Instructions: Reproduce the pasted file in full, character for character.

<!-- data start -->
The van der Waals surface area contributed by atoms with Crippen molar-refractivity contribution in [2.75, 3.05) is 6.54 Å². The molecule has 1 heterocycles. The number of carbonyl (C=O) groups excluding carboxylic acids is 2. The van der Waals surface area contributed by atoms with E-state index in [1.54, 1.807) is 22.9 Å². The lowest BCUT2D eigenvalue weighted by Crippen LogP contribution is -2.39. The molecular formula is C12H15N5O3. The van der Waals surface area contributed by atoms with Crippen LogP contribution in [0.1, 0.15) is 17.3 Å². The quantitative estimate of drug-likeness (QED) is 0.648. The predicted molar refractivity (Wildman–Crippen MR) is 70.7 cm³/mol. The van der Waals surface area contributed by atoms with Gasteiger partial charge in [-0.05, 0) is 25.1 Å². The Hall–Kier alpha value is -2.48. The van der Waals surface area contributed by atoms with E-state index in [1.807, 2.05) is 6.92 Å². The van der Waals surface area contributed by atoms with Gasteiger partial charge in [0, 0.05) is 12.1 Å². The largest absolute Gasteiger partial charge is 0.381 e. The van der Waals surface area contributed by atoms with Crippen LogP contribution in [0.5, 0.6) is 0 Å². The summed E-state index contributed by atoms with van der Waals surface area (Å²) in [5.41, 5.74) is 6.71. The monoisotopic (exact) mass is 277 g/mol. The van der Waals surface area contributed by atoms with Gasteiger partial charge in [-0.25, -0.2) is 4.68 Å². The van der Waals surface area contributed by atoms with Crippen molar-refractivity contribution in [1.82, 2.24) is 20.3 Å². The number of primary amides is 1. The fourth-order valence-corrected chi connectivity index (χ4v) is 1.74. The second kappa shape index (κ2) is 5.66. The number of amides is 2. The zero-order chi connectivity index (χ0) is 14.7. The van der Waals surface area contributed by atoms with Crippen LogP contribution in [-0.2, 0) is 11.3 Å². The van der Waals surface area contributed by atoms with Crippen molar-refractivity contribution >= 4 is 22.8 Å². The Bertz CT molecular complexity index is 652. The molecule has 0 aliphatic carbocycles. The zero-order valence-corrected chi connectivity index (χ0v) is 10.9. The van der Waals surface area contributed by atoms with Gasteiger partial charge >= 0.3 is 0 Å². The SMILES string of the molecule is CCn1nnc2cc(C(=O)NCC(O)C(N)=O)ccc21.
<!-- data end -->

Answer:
The van der Waals surface area contributed by atoms with Crippen molar-refractivity contribution in [2.75, 3.05) is 6.54 Å². The molecule has 1 heterocycles. The number of carbonyl (C=O) groups excluding carboxylic acids is 2. The van der Waals surface area contributed by atoms with E-state index in [1.54, 1.807) is 22.9 Å². The lowest BCUT2D eigenvalue weighted by Crippen LogP contribution is -2.39. The molecular formula is C12H15N5O3. The van der Waals surface area contributed by atoms with Crippen LogP contribution in [0.1, 0.15) is 17.3 Å². The quantitative estimate of drug-likeness (QED) is 0.648. The predicted molar refractivity (Wildman–Crippen MR) is 70.7 cm³/mol. The van der Waals surface area contributed by atoms with Gasteiger partial charge in [-0.05, 0) is 25.1 Å². The Hall–Kier alpha value is -2.48. The van der Waals surface area contributed by atoms with E-state index in [1.807, 2.05) is 6.92 Å². The van der Waals surface area contributed by atoms with Gasteiger partial charge in [0, 0.05) is 12.1 Å². The largest absolute Gasteiger partial charge is 0.381 e. The van der Waals surface area contributed by atoms with Crippen LogP contribution in [0.5, 0.6) is 0 Å². The summed E-state index contributed by atoms with van der Waals surface area (Å²) in [5.41, 5.74) is 6.71. The monoisotopic (exact) mass is 277 g/mol. The van der Waals surface area contributed by atoms with Gasteiger partial charge in [-0.25, -0.2) is 4.68 Å². The van der Waals surface area contributed by atoms with Crippen molar-refractivity contribution in [1.82, 2.24) is 20.3 Å². The number of primary amides is 1. The fourth-order valence-corrected chi connectivity index (χ4v) is 1.74. The second kappa shape index (κ2) is 5.66. The number of amides is 2. The zero-order chi connectivity index (χ0) is 14.7. The van der Waals surface area contributed by atoms with Crippen LogP contribution in [-0.2, 0) is 11.3 Å². The van der Waals surface area contributed by atoms with Crippen molar-refractivity contribution >= 4 is 22.8 Å². The Bertz CT molecular complexity index is 652. The molecule has 0 aliphatic carbocycles. The zero-order valence-corrected chi connectivity index (χ0v) is 10.9. The van der Waals surface area contributed by atoms with Gasteiger partial charge >= 0.3 is 0 Å². The SMILES string of the molecule is CCn1nnc2cc(C(=O)NCC(O)C(N)=O)ccc21.